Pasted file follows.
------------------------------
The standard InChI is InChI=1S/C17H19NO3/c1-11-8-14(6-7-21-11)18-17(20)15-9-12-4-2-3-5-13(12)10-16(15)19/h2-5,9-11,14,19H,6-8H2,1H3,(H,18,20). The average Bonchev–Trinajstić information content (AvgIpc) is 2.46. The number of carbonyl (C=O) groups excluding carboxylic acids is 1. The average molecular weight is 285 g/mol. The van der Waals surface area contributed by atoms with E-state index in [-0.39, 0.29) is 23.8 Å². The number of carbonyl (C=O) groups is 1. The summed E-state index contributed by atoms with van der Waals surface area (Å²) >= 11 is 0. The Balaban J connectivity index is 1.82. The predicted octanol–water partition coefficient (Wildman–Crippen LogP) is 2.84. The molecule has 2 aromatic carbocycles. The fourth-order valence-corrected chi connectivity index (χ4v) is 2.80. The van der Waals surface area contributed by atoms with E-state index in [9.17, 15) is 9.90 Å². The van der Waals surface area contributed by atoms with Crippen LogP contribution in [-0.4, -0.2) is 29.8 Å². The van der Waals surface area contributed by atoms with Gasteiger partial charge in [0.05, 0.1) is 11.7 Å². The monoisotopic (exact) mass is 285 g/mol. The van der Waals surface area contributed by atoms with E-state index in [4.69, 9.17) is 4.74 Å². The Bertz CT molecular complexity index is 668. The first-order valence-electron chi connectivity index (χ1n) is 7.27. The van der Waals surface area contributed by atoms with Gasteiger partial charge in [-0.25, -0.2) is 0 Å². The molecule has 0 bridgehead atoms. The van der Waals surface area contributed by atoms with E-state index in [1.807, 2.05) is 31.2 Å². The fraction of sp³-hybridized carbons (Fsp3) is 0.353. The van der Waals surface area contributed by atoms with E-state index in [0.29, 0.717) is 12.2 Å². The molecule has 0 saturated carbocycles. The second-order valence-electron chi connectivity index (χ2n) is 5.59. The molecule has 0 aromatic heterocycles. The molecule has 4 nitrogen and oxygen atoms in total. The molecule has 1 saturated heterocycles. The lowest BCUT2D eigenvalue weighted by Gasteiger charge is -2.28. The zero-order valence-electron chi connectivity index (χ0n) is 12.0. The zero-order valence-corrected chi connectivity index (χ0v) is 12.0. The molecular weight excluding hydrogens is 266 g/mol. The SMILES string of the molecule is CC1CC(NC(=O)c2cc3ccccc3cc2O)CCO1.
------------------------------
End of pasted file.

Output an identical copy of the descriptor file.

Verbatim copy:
The standard InChI is InChI=1S/C17H19NO3/c1-11-8-14(6-7-21-11)18-17(20)15-9-12-4-2-3-5-13(12)10-16(15)19/h2-5,9-11,14,19H,6-8H2,1H3,(H,18,20). The average Bonchev–Trinajstić information content (AvgIpc) is 2.46. The number of carbonyl (C=O) groups excluding carboxylic acids is 1. The average molecular weight is 285 g/mol. The van der Waals surface area contributed by atoms with E-state index in [-0.39, 0.29) is 23.8 Å². The number of carbonyl (C=O) groups is 1. The summed E-state index contributed by atoms with van der Waals surface area (Å²) >= 11 is 0. The Balaban J connectivity index is 1.82. The predicted octanol–water partition coefficient (Wildman–Crippen LogP) is 2.84. The molecule has 2 aromatic carbocycles. The fourth-order valence-corrected chi connectivity index (χ4v) is 2.80. The van der Waals surface area contributed by atoms with E-state index in [9.17, 15) is 9.90 Å². The van der Waals surface area contributed by atoms with Crippen LogP contribution in [-0.4, -0.2) is 29.8 Å². The van der Waals surface area contributed by atoms with Gasteiger partial charge in [0.05, 0.1) is 11.7 Å². The monoisotopic (exact) mass is 285 g/mol. The van der Waals surface area contributed by atoms with E-state index in [4.69, 9.17) is 4.74 Å². The Bertz CT molecular complexity index is 668. The first-order valence-electron chi connectivity index (χ1n) is 7.27. The van der Waals surface area contributed by atoms with Gasteiger partial charge in [-0.25, -0.2) is 0 Å². The molecule has 0 bridgehead atoms. The van der Waals surface area contributed by atoms with E-state index in [1.807, 2.05) is 31.2 Å². The fraction of sp³-hybridized carbons (Fsp3) is 0.353. The van der Waals surface area contributed by atoms with E-state index in [0.29, 0.717) is 12.2 Å². The molecule has 0 saturated carbocycles. The second-order valence-electron chi connectivity index (χ2n) is 5.59. The molecule has 0 aromatic heterocycles. The molecule has 4 nitrogen and oxygen atoms in total. The molecule has 1 saturated heterocycles. The lowest BCUT2D eigenvalue weighted by Gasteiger charge is -2.28. The zero-order valence-electron chi connectivity index (χ0n) is 12.0. The zero-order valence-corrected chi connectivity index (χ0v) is 12.0. The molecular weight excluding hydrogens is 266 g/mol. The SMILES string of the molecule is CC1CC(NC(=O)c2cc3ccccc3cc2O)CCO1.